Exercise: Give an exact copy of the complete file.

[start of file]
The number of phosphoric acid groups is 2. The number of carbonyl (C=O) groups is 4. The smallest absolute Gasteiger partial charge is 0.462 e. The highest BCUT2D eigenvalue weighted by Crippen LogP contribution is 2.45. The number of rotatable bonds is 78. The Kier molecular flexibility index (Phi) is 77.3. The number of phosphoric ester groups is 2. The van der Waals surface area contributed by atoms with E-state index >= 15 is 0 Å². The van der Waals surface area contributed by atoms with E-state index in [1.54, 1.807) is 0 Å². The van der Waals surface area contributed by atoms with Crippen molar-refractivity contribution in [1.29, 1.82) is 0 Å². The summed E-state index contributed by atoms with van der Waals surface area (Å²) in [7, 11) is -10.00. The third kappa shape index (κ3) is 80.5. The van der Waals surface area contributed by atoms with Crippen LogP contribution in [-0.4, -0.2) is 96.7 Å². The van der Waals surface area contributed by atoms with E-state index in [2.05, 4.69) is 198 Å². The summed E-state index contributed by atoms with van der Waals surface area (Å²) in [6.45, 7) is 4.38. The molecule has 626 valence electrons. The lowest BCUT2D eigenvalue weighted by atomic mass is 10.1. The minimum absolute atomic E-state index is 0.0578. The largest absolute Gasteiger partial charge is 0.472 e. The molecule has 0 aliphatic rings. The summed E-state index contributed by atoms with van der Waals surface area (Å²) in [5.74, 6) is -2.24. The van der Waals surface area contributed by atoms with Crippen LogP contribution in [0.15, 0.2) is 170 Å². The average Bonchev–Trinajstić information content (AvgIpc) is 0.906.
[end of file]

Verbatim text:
The number of phosphoric acid groups is 2. The number of carbonyl (C=O) groups is 4. The smallest absolute Gasteiger partial charge is 0.462 e. The highest BCUT2D eigenvalue weighted by Crippen LogP contribution is 2.45. The number of rotatable bonds is 78. The Kier molecular flexibility index (Phi) is 77.3. The number of phosphoric ester groups is 2. The van der Waals surface area contributed by atoms with E-state index >= 15 is 0 Å². The van der Waals surface area contributed by atoms with E-state index in [1.54, 1.807) is 0 Å². The van der Waals surface area contributed by atoms with Crippen molar-refractivity contribution in [1.29, 1.82) is 0 Å². The summed E-state index contributed by atoms with van der Waals surface area (Å²) in [7, 11) is -10.00. The third kappa shape index (κ3) is 80.5. The van der Waals surface area contributed by atoms with Crippen LogP contribution in [-0.4, -0.2) is 96.7 Å². The van der Waals surface area contributed by atoms with E-state index in [2.05, 4.69) is 198 Å². The summed E-state index contributed by atoms with van der Waals surface area (Å²) in [6.45, 7) is 4.38. The molecule has 626 valence electrons. The lowest BCUT2D eigenvalue weighted by atomic mass is 10.1. The minimum absolute atomic E-state index is 0.0578. The largest absolute Gasteiger partial charge is 0.472 e. The molecule has 0 aliphatic rings. The summed E-state index contributed by atoms with van der Waals surface area (Å²) in [5.74, 6) is -2.24. The van der Waals surface area contributed by atoms with Crippen LogP contribution in [0.15, 0.2) is 170 Å². The average Bonchev–Trinajstić information content (AvgIpc) is 0.906.